1. This writ petition is filed by the petitioners, the Education Society, against the order passed by the School Tribunal, Pune, overruling the preliminary objections raised by the petitioners that the appeal filed before the Tribunal by the respondent-teacher is not maintainable in view of the fact that the order of termination was already challenged by the respondent-teacher before the Deputy Director of Education as well as the Joint Director under Rule 77.3(vii) and (viii) as well as Rule 77.10 of the Secondary School Code and the said appeals were heard and decided on the merits by the authorities concerned.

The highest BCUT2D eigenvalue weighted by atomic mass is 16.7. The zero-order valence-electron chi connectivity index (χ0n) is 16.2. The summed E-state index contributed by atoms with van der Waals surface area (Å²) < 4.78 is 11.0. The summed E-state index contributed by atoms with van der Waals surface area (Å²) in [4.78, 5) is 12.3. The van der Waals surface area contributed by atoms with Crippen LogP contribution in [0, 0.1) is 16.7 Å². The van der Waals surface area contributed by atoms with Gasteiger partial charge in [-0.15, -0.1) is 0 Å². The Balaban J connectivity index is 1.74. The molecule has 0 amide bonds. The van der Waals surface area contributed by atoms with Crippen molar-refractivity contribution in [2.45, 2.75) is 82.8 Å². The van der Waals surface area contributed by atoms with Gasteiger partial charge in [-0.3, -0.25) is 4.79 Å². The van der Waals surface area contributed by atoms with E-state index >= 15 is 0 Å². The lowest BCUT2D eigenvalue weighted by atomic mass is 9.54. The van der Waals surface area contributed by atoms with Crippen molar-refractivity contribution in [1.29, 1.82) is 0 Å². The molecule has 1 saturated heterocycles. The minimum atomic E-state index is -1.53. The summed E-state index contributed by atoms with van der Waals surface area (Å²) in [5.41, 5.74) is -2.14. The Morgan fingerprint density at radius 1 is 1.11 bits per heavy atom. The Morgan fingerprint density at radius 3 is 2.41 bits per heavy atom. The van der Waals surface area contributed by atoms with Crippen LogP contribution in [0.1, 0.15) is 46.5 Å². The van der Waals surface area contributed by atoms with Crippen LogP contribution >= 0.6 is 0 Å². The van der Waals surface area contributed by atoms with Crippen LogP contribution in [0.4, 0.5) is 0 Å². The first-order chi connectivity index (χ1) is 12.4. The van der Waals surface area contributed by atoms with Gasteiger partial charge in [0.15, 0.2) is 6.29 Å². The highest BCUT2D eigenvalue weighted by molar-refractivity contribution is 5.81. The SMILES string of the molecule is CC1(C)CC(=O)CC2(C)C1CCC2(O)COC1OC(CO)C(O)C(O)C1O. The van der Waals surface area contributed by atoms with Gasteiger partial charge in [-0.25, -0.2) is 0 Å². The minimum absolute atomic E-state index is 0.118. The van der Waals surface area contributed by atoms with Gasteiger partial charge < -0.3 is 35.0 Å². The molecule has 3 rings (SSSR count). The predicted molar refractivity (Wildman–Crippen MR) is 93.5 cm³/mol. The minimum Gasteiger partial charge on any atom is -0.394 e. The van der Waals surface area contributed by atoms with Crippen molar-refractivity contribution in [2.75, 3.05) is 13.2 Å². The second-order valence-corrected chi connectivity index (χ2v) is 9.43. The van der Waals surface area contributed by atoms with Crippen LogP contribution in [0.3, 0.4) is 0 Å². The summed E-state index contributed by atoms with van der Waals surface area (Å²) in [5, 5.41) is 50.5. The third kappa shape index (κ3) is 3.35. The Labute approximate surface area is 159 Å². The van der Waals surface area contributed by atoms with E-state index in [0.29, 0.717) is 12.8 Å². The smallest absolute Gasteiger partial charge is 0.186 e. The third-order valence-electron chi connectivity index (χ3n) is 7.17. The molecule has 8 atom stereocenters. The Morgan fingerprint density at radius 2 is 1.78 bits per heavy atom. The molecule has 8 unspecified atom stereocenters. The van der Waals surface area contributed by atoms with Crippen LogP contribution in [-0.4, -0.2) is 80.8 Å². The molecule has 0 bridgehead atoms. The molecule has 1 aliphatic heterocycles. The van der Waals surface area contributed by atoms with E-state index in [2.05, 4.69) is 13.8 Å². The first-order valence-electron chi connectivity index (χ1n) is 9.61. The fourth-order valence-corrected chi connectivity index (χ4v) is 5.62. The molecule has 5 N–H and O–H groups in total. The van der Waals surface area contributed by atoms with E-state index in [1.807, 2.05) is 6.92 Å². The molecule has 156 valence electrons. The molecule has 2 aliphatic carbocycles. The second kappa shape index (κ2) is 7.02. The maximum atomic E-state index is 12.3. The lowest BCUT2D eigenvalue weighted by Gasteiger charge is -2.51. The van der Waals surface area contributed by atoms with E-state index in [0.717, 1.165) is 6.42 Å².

2. It appears to be an admitted position that the respondent No. 1 who was an assistant teacher in a school run by the petitioners society was removed from service after due enquiry on July 12, 1977. The respondent No. 1 teacher challenged the said order of removal by filing an appeal before the Deputy Director of Education under Rule 77.3 of the Code. The Deputy Director held that the charges levelled against the teacher are proved but the punishment imposed is too severe. Therefore he directed the management to reconsider the question of punishment. Being aggrieved by this order of the Deputy Director of Education the management filed an appeal before the Joint Director under Rule 77.10 of the Code on October 15, 1977. The Joint Director allowed the appeal filed by the management and remanded back the matter to the Deputy Director. However vide his order dated July 4, 1979 the Deputy Director confirmed his earlier order. He held that some of the charges levelled against the teacher are proved fully and others are also partly proved. Inspite of this finding Deputy Director took a view that looking to the gravity of the charges and long service of the lady teacher, her case needs to be viewed sympathetically and therefore he found no reason to modify his earlier decision. Being aggrieved by this second order of the Deputy Director, the management again filed an appeal before the Joint Director on October 13, 1979. The Joint Director allowed the appeal filed by the management and upheld the findings of the enquiry committee and the decision of the management terminating the services of the respondent-teacher. It then appears that against this order of Joint Director the respondent-teacher filed an appeal before the Government which came to be rejected vide its order dated July 29, 1982. The Government came' to the conclusion that as per the provisions of the Secondary Schools Code the decision of the Director of Education is final and binding upon both the parties and the rules do not provide for any further appeal to Government against the said decision. Thereafter the respondent-teacher filed present appeal under Section 9 of the Maharashtra Employees of Private Schools (Conditions of service) Regulation Act, 1978 (hereafter referred to as the Regulation Act). This appeal was filed before the Tribunal on April 7, 1982. Before the Tribunal the petitioner-society raised a preliminary objection that in view of the provisions of the Regulation Act the appeal itself is not maintainable. The said objection was heard and decided as preliminary objection and vide order dated July 1, 1983 the School Tribunal came to the conclusion that the appeal is maintainable. As already observed it is against this order present writ petition is filed by the petitioner-society. It was also brought to our notice that the same presiding officer had taken a different view in an appeal No. 21 of 1981 and had held that the tribunal had no jurisdiction to entertain the appeal as the questions involved therein were already decided by the Deputy Director of Education, under the Schools Code. Similar view was taken by the same tribunal in an appeal No. 6 of 1981. Thus conflicting and self-contradictory views were taken by the same tribunal in different appeals. Therefore the only question which requires consideration in this petition is to find out as to whether in such circumstances an appeal is maintainable under Section 9 of the Regulation Act.